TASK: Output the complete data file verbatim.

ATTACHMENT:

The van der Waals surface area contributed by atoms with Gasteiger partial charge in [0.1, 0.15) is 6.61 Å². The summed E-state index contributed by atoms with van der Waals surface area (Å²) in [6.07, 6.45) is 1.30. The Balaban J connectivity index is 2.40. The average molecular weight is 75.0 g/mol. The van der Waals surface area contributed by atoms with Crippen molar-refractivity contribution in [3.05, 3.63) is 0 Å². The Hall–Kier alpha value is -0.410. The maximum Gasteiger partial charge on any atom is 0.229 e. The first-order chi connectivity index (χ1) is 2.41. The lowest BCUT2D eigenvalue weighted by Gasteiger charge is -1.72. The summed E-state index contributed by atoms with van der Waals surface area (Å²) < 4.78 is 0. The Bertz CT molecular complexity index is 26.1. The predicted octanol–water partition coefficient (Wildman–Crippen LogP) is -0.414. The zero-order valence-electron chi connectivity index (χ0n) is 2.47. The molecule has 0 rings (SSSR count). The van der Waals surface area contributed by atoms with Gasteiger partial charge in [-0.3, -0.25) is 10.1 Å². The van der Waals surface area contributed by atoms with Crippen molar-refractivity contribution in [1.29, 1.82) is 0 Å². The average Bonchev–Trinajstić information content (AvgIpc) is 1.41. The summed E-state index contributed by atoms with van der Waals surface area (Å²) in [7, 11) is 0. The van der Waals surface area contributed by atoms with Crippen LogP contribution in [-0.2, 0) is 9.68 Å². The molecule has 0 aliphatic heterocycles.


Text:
The van der Waals surface area contributed by atoms with Gasteiger partial charge in [0.1, 0.15) is 6.61 Å². The summed E-state index contributed by atoms with van der Waals surface area (Å²) in [6.07, 6.45) is 1.30. The Balaban J connectivity index is 2.40. The average molecular weight is 75.0 g/mol. The van der Waals surface area contributed by atoms with Crippen molar-refractivity contribution in [3.05, 3.63) is 0 Å². The Hall–Kier alpha value is -0.410. The maximum Gasteiger partial charge on any atom is 0.229 e. The first-order chi connectivity index (χ1) is 2.41. The lowest BCUT2D eigenvalue weighted by Gasteiger charge is -1.72. The summed E-state index contributed by atoms with van der Waals surface area (Å²) < 4.78 is 0. The Bertz CT molecular complexity index is 26.1. The predicted octanol–water partition coefficient (Wildman–Crippen LogP) is -0.414. The zero-order valence-electron chi connectivity index (χ0n) is 2.47. The molecule has 0 rings (SSSR count). The van der Waals surface area contributed by atoms with Gasteiger partial charge in [-0.3, -0.25) is 10.1 Å². The van der Waals surface area contributed by atoms with Crippen molar-refractivity contribution in [1.29, 1.82) is 0 Å². The average Bonchev–Trinajstić information content (AvgIpc) is 1.41. The summed E-state index contributed by atoms with van der Waals surface area (Å²) in [7, 11) is 0. The van der Waals surface area contributed by atoms with Crippen LogP contribution in [-0.2, 0) is 9.68 Å². The molecule has 0 aliphatic heterocycles.